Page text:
[From Bruce Abbott (961130.1355 EST)]
Rick Marken (961129.1420) --
Bruce Abbott (961127.1840 EST)
These seem to be serious gaps in what was supposed to be an HPCT-based
explanation, if I understood you correctly...I dare say that it hardly seems
less speculative than the little story I offered . . . Or did I miss
The speculativeness of your story wasn't the problem; it was the
plausibility of your story, given what we know about how behavior
I don't think you've even _understood_ my story (probably because I haven't
been clear enough in telling it), and therefore are in no position to judge
Re what we _know_ about how behavior works: Do you _know_ that all
control-learning depends on random reorganization, that there are no more
efficient processes available to rat or human? If so, please provide the
proof: I have only seen demonstrations of principle, i.e., that it _can_
work in a reasonable time if given few enough degrees of freedom while
varying transfer function properties. I strongly suspect that this process
by itself is not sufficient to account for the speedy repetition and
refinement of behavioral acts observed during acquisition of the required
operant in the operant chamber, or elsewhere, although it may be a basis for
fine-tuning of existing control systems (gain adjustment, etc.).
What empirical observations DO you see as offering difficulties for HPCT
as now constructed? Surely after 14 or so years you've run into _some_.
Are you asking "what empirical observations _have already been_ made that
offer difficulties for HPCT as now constructed?" If so, then obviously the
answer is "none".
Why do you suppose that is?
You start by asserting that "control systems can't control by repeating
acts," but then show how they can control _to_ repeat acts.
Your problem here is that you are ignoring the hierarchical nature of
No fair -- it was my point that this is precisely what _you_ were doing.
Find your own criticism. (;->
In a hierarchical control organization, a control system at
any level above the lowest in the hierarchy must vary its _actions_ (the
reference for lower order "acts") in order to produce an "act" ( the
intended state of its own controlled perceptual variable). Your model says
that a control system repeats a particular action (the reference for a lower
order "act", such as pressing a lever) when a reward occurs.
Actually, it says that the higher-level _learns_ to raise a particular
reference (or set of them) as the _means_ of reducing the error in its own
I suggest that you build the model and see what happens. I don't believe
that such a model could possibly learn to control.
So a mechanism that uses the perceptual signals available to it to determine
which reference(s) to vary could not possibly learn to control, but a
mechanism that merely chooses them at random (i.e., e-coli reorganization)
can? Tell me how the latter can work but the former cannot possibly do so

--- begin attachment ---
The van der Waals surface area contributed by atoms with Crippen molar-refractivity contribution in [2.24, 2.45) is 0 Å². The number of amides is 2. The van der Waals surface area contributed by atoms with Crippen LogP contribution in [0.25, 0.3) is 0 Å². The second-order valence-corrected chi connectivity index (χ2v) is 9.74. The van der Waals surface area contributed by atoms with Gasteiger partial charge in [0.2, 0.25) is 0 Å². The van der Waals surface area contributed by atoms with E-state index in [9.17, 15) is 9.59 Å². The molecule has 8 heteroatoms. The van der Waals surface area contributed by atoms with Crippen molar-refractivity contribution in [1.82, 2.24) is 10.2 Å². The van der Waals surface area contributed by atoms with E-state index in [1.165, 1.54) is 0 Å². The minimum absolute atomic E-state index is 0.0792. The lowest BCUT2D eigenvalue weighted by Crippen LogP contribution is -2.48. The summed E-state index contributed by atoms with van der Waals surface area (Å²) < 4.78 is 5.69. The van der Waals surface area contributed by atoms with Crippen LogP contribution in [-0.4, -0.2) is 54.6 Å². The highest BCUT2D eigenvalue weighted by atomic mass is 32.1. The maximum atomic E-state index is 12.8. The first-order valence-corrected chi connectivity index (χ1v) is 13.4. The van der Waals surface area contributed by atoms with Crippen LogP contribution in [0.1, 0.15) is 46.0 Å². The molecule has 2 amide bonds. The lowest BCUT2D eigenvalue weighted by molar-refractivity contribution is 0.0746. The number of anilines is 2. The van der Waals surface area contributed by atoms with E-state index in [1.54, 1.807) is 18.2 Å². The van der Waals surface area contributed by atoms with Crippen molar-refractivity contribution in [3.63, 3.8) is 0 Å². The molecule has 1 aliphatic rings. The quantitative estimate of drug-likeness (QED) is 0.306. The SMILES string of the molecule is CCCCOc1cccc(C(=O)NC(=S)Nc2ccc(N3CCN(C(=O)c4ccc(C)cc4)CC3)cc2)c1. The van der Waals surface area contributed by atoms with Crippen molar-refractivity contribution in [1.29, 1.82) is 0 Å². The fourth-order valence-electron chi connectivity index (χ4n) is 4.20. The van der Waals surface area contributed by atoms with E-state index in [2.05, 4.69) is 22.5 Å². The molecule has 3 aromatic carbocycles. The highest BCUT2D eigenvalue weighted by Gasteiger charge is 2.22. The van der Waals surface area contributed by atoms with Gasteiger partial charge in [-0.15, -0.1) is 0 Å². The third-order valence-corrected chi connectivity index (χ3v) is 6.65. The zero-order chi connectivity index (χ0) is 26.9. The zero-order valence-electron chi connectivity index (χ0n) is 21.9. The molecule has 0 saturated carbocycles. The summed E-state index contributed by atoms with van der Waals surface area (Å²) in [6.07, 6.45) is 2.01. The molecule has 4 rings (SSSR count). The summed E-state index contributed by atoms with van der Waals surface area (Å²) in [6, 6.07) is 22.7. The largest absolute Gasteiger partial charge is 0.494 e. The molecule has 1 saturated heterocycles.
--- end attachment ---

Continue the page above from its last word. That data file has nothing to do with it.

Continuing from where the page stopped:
-- what is the crucial difference between guided and random
choice-mechanisms that makes this so.
The rest of your post was nicely answered by Tracy Harms(1996;11,27.19:12 MST)
and Bill Powers (961128.2200 MST).
So you wish to believe. But my replies to both (which you ignore) "nicely
answered" why both their answers missed the mark.
Re: Tracy's quote
Bruce seems to think that "discarding forever the principle of controlling
each other's behavior" is an admonition to "stop all controlling" or, in other
words, to "be a door mat". Of course, we can't stop controlling, whether
we want to or not. But we can stop some of our controlling -- the controlling
that involves control of other living control systems.
No, I'm not suggesting that this is a an admonition to stop all controlling.
We're control systems. That's what control systems do. Control systems
I'm not addressing the issue of whether giving up attempting to control
others is the right thing to do -- I think it's a fine idea, and control
theory shows why. I'm addressing whether it is practical to do so, given
the world as it is.
If you don't want your neighbor to kill you, then there are basically
three ways to deal with the problem; 1) control him 2) negotiate with
him or 3) defend against him. PCT suggests that option 1) always
leads to problems -- ergo, Bill's statement above. Option 3) is what you
do, whether you want to or not, when all else fails (or is impossible); if
you are controlling for not getting hurt then you do what you can to resist
disturbances to this variable. Option 2) is the "best" option; PCT shows
how to negotiate effectively; the goal of negotiation is to help _both_
parties go "up a level".
There are only three ways to implement Option 3: (1) Make yourself
unavailable (hide, or lock yourself in a fortress) (2) get him before he
gets you, and (3) control him. The first is unacceptable, the second
illegal and against pacifist principles, and the third identical to Option
1. So if you want to live a normal life it comes down to two options:
control or negotiate. I'm all in favor of the latter, but before it can
happen, my neighbor has to be willing to listen. If he won't, then there is
nothing left to do but control.
As I recall, negotiation was the option Nevil Chamberlin chose. When that
failed, he was forced into Option 1.
Like "love thy neighbor," Bill's suggestion is an excellent one that should
be followed whenever possible. It is not always possible.